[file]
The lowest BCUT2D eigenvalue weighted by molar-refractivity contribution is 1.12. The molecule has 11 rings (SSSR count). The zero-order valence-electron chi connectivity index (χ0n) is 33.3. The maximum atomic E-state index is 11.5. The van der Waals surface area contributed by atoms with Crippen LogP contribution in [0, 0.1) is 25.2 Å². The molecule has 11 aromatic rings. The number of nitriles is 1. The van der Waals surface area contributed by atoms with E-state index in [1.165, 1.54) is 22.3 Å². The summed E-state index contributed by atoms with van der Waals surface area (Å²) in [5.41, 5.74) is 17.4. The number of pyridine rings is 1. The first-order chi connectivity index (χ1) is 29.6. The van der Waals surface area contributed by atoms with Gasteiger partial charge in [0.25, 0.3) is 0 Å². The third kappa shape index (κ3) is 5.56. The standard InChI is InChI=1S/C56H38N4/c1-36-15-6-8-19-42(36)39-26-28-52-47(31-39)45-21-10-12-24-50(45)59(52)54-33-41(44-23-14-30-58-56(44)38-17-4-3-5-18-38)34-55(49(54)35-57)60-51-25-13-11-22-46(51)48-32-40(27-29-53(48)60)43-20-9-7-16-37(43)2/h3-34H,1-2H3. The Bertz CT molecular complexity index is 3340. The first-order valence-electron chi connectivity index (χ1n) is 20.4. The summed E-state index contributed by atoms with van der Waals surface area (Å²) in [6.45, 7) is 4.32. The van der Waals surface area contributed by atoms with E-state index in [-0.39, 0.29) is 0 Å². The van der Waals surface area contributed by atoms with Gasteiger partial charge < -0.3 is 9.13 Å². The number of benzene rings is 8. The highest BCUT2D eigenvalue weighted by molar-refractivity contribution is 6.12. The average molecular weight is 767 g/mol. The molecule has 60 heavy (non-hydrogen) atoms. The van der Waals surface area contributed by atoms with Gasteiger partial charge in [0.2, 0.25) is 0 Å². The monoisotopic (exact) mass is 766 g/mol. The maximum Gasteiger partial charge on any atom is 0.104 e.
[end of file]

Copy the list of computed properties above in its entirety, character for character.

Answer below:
The lowest BCUT2D eigenvalue weighted by molar-refractivity contribution is 1.12. The molecule has 11 rings (SSSR count). The zero-order valence-electron chi connectivity index (χ0n) is 33.3. The maximum atomic E-state index is 11.5. The van der Waals surface area contributed by atoms with Crippen LogP contribution in [0, 0.1) is 25.2 Å². The molecule has 11 aromatic rings. The number of nitriles is 1. The van der Waals surface area contributed by atoms with E-state index in [1.165, 1.54) is 22.3 Å². The summed E-state index contributed by atoms with van der Waals surface area (Å²) in [5.41, 5.74) is 17.4. The number of pyridine rings is 1. The first-order chi connectivity index (χ1) is 29.6. The van der Waals surface area contributed by atoms with Gasteiger partial charge in [0.25, 0.3) is 0 Å². The third kappa shape index (κ3) is 5.56. The standard InChI is InChI=1S/C56H38N4/c1-36-15-6-8-19-42(36)39-26-28-52-47(31-39)45-21-10-12-24-50(45)59(52)54-33-41(44-23-14-30-58-56(44)38-17-4-3-5-18-38)34-55(49(54)35-57)60-51-25-13-11-22-46(51)48-32-40(27-29-53(48)60)43-20-9-7-16-37(43)2/h3-34H,1-2H3. The Bertz CT molecular complexity index is 3340. The first-order valence-electron chi connectivity index (χ1n) is 20.4. The summed E-state index contributed by atoms with van der Waals surface area (Å²) in [6.45, 7) is 4.32. The van der Waals surface area contributed by atoms with E-state index in [-0.39, 0.29) is 0 Å². The van der Waals surface area contributed by atoms with Gasteiger partial charge < -0.3 is 9.13 Å². The number of benzene rings is 8. The highest BCUT2D eigenvalue weighted by molar-refractivity contribution is 6.12. The average molecular weight is 767 g/mol. The molecule has 60 heavy (non-hydrogen) atoms. The van der Waals surface area contributed by atoms with Gasteiger partial charge in [0.2, 0.25) is 0 Å². The monoisotopic (exact) mass is 766 g/mol. The maximum Gasteiger partial charge on any atom is 0.104 e.